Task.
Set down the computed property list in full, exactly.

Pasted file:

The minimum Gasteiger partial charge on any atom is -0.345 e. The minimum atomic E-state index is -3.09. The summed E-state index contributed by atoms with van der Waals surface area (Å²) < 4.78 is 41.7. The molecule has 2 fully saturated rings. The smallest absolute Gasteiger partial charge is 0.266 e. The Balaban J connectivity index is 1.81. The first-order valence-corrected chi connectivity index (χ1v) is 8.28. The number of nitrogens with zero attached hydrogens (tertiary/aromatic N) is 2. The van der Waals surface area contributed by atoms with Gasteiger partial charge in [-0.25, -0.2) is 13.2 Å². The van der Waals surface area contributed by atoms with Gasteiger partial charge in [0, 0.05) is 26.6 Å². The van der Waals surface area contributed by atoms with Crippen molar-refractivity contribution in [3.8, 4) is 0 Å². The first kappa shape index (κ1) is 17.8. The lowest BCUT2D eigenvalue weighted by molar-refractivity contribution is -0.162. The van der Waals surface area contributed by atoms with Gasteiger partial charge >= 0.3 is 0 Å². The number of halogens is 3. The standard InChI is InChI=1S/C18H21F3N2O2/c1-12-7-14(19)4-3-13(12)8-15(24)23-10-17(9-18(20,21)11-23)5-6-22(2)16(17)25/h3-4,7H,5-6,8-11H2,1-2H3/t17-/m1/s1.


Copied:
The minimum Gasteiger partial charge on any atom is -0.345 e. The minimum atomic E-state index is -3.09. The summed E-state index contributed by atoms with van der Waals surface area (Å²) < 4.78 is 41.7. The molecule has 2 fully saturated rings. The smallest absolute Gasteiger partial charge is 0.266 e. The Balaban J connectivity index is 1.81. The first-order valence-corrected chi connectivity index (χ1v) is 8.28. The number of nitrogens with zero attached hydrogens (tertiary/aromatic N) is 2. The van der Waals surface area contributed by atoms with Gasteiger partial charge in [-0.25, -0.2) is 13.2 Å². The van der Waals surface area contributed by atoms with Gasteiger partial charge in [0, 0.05) is 26.6 Å². The van der Waals surface area contributed by atoms with Crippen molar-refractivity contribution in [3.8, 4) is 0 Å². The first kappa shape index (κ1) is 17.8. The lowest BCUT2D eigenvalue weighted by molar-refractivity contribution is -0.162. The van der Waals surface area contributed by atoms with Gasteiger partial charge >= 0.3 is 0 Å². The number of halogens is 3. The standard InChI is InChI=1S/C18H21F3N2O2/c1-12-7-14(19)4-3-13(12)8-15(24)23-10-17(9-18(20,21)11-23)5-6-22(2)16(17)25/h3-4,7H,5-6,8-11H2,1-2H3/t17-/m1/s1.